Capital Efficiency | Managing the Lab

Finding New Lab Real Estate: A Guide on Researching and Relocating Your Lab Space

Looking for a new lab space is different than looking for a traditional office space or other commercial real estate. Lab managers and other lab decision makers have to consider ventilation, waste management resources in the area, permits and regulations, and local policies. For biotech labs who have outgrown their incubator or startup space, finding a location with other perks like proximity to a city, space for collaboration, dining, recreation, and other amenities is a must for today’s lab employee.

Here’s our guide to the top factors to consider when searching for new property for your new lab space.

How to Research Lab Real Estate and Find New Lab Space

1. Location

Is your lab expanding and growing? Will you need more space in the future and will you be recruiting more lab staff? Think about locations that offer expansion potential and the opportunity to be among related institutions like research facilities, other biotech companies, a robust startup and VC economy, and universities for talent sourcing.

Consider if a space within a building meets compliance requirements for your lab’s needs or if you would need to do significant updates and customizations in order to begin working safely. When you consider your relocation timeline, think of it like buying a home. Are you looking for a lab space that’s move-in ready, or “turnkey” (i.e. designed to be a lab or handled by a lab relocation service) or are you ready to take on construction, contractors, and a “fixer-upper”?

To look for lab-specific real estate in certain regions, try tools like this NY Lab Space Finder and CA Lab Space Finder.

2. Square Footage

How much space will you need for not only your research areas but also for collaborative space, dining, employee break rooms or lounge areas, storage, equipment, machinery, administrative space, and other lab needs.

3. Minimal Foot Traffic

If you are choosing a shared building or space, will your lab be in a quiet area that won’t be interrupted? Where can your scientists focus while doing research?

4. Accessible

Will your vendors or suppliers have a space to deliver your supplies/equipment? Is the space accessible to all who will be working there?

5. Safety

Depending on the nature of your lab, you may have additional safety requirements like hazardous material storage, decontamination showers, and other needs that require space. Outline all safety requirements ahead of time and make sure to evaluate if your new lab space has the ability to maintain safety regulations.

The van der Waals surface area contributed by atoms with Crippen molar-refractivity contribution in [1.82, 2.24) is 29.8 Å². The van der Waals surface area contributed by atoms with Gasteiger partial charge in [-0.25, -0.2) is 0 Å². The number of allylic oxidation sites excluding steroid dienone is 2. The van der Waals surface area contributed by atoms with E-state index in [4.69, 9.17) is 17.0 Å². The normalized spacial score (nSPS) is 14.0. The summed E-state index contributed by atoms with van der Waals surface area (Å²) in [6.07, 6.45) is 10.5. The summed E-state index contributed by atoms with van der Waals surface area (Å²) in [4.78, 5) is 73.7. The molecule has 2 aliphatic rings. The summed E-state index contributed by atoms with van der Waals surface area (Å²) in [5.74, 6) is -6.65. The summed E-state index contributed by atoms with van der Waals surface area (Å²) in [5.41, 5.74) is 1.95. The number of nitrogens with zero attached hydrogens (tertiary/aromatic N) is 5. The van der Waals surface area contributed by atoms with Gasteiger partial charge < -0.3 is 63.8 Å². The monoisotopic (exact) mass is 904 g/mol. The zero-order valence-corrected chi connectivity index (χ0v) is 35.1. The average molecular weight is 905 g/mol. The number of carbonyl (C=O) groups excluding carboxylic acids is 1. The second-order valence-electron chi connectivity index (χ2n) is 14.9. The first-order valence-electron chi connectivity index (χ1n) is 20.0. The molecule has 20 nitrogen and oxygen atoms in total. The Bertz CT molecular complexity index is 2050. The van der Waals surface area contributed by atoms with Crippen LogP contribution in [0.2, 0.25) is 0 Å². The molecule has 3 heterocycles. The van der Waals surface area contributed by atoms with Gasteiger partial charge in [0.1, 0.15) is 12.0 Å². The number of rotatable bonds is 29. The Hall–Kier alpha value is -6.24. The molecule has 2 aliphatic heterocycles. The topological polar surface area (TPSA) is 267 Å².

6. Future Potential

Lab moves are time consuming and can be costly. If you invest in a lab space, you want it to have the potential for expansion or growth in the future. Are you purchasing or renting in a growing area? Does the building you’ll move into have additional space that you could look into as your lab grows?

7. Budget

Labs are always considering the bottom line and thinking about spending and lab budget. Think about not just what you would owe now, but how the property value will increase over time. Consider using a lab setup service to cut down on your team’s time, reduce your lab’s offline time during the move, and ensure all regulatory requirements are met, saving you money from lawsuits or fines.

8. Renting vs. Buying

Many newer or growing labs don’t have the capital to buy a space, but buying a space also gives your organization equity over time. Community labs are a great option for smaller biotech startups to get started with a lower commitment. Then, with additional funding, you can move to a larger rented space or eventually purchase.

9. Local Regulations

Research the area’s local regulations for labs. Use resources like OSHA to make sure that the space meets compliance regulations and find out ahead of time if there’s any construction or adjustments that need to be made.

10. Lab Setup

How is the space organized? Review standard lab setup and management practices and find out what spaces you may need in your new lab location. The layout of the space might be able to be adjusted but think about it before you move in.

Relocating your lab is an exciting and challenging time. Use your resources and consult specialists to avoid costly fines and delays in the moving process. Set your lab up for success and scientific innovation.

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